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Fire lives in a country known as the Dells, and she is a human monster. There’s a strain of wildness in the country that leaves some of the animals and people with impossibly seductive beauty and power. Fire is so named because of her hair. She can enter minds and control people and animals. But she is constantly in danger because other monsters want to prey on her and other people either love her or hate her too much.
She does have a small group of friends that are like family though, and her world, while small, is as safe as she can make it. Yet she chafes against it. When she is invited to King’s City to discuss how her power could be used to prevent a civil war from erupting, she jumps at the chance to go, despite the personal danger she puts herself in.
I’ll get my complaints out of the way first.
Leck (from Graceling) is worked into this story and he does not fit. I don’t see any purpose to his character at all. I kept expecting something more from that storyline but it just fizzled out. It is entirely possible though that I’ve forgotten something from Graceling that would have made it apparent why he needed to be in this story.
The other thing is about Fire herself. I loved her as a character. She has almost limitless power yet she’s afraid of herself. She has not had an easy life by any means, yet she does try her best to help where she can. She loves those in her circle with a love so intense that it’s almost scary. She is willing to lay her own life on the line for them.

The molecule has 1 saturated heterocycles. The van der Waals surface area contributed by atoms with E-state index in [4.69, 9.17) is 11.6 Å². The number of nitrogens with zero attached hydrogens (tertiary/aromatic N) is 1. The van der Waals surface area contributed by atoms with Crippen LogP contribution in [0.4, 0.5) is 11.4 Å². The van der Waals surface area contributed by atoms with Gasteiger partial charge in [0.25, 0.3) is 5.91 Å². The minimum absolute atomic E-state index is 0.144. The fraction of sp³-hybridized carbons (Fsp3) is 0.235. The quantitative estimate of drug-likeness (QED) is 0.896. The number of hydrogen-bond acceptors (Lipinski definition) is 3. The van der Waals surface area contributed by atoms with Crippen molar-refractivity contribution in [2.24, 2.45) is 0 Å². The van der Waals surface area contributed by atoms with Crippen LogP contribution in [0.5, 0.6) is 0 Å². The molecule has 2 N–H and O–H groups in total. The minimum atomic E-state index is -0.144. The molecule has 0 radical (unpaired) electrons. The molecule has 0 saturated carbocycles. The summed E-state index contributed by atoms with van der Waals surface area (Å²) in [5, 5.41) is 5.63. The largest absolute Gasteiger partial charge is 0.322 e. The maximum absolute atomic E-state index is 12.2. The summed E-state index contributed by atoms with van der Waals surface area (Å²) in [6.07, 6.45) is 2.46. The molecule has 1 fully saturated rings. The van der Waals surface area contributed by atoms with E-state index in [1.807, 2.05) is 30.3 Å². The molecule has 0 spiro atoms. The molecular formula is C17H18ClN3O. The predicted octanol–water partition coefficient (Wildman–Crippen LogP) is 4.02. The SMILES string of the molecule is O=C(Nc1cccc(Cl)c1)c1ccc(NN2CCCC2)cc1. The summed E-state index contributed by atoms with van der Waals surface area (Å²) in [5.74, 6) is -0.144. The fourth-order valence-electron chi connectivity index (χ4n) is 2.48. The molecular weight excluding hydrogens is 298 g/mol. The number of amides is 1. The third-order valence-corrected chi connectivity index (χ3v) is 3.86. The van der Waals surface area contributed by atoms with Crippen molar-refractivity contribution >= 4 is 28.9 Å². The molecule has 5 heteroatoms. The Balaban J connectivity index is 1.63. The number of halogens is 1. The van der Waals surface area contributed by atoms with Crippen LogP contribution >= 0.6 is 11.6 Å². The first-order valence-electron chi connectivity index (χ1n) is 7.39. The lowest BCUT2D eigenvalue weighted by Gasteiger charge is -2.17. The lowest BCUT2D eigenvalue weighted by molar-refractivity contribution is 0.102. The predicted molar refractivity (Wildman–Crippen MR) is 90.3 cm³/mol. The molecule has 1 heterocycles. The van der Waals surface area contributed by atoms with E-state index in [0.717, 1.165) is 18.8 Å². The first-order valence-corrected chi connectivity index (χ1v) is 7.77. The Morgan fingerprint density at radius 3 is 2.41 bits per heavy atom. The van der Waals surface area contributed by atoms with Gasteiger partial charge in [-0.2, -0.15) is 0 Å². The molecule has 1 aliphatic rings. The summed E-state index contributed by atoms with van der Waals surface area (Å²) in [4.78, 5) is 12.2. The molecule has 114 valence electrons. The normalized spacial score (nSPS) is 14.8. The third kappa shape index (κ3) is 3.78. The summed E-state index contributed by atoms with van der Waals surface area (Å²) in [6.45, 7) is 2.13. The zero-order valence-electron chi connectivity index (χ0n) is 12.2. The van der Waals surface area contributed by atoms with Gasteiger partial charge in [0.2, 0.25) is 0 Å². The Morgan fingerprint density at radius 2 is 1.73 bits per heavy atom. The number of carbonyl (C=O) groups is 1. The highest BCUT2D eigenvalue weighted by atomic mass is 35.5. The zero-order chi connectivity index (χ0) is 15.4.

But about three-quarters of the way through the book, she has a melt-down. Mind you, I understand exactly where she’s coming from when I sit back to think about what brought it on. But it came on so quickly that my initial, and lasting, reaction, is more of a “What the heck? Have you lost your mind, girl? Pull on the big girl panties and deal.” Had there been a little more buildup to it, I wouldn’t have reacted as badly, but I never quite got back to the same place with her.
But Brigan is another matter altogeter. I wish that he’d had a more fortuitous entry to the story, because it was so bad that it keeps niggling at me, but he is just…wow. It’s worth reading just for him alone.
I wasn’t fully aware of any parts dragging out, but my attention definitely wandered through a few sections. I would find myself checking Twitter on my phone or glancing at emails while I had the book open in front of me.
Those things aside, I did really like this. The characters who were likeable weren’t too perfect and the bad guys were mostly bad with only a couple who were more complicated. I liked how twisted up all the relationships became, and I liked seeing Fire grow into herself. Well, at least I did until that meltdown I mentioned earlier.
Oh, one thing I feel like I have to mention. If you’re bothered by premarital sex and birth control of all kinds, you’re going to dislike this book. It’s not anything graphic by any means, but I know there was some kerfuffle over Graceling. I didn’t mind it at all, but it’s there, so avoid this one if you don’t want to read that kind of thing.
Fans of Graceling, obviously, and other fantasy books with strong central women, will enjoy this one.
Read an excerpt.
My review of Graceling.
Find author Kristin Cashore on her blog.
Buy Fire at
I have an affiliate relationship with Malaprop’s, my local independent bookstore located in downtown Asheville, NC; and Better World Books. I will receive a small commission at no cost to you if you purchase books through links on my site.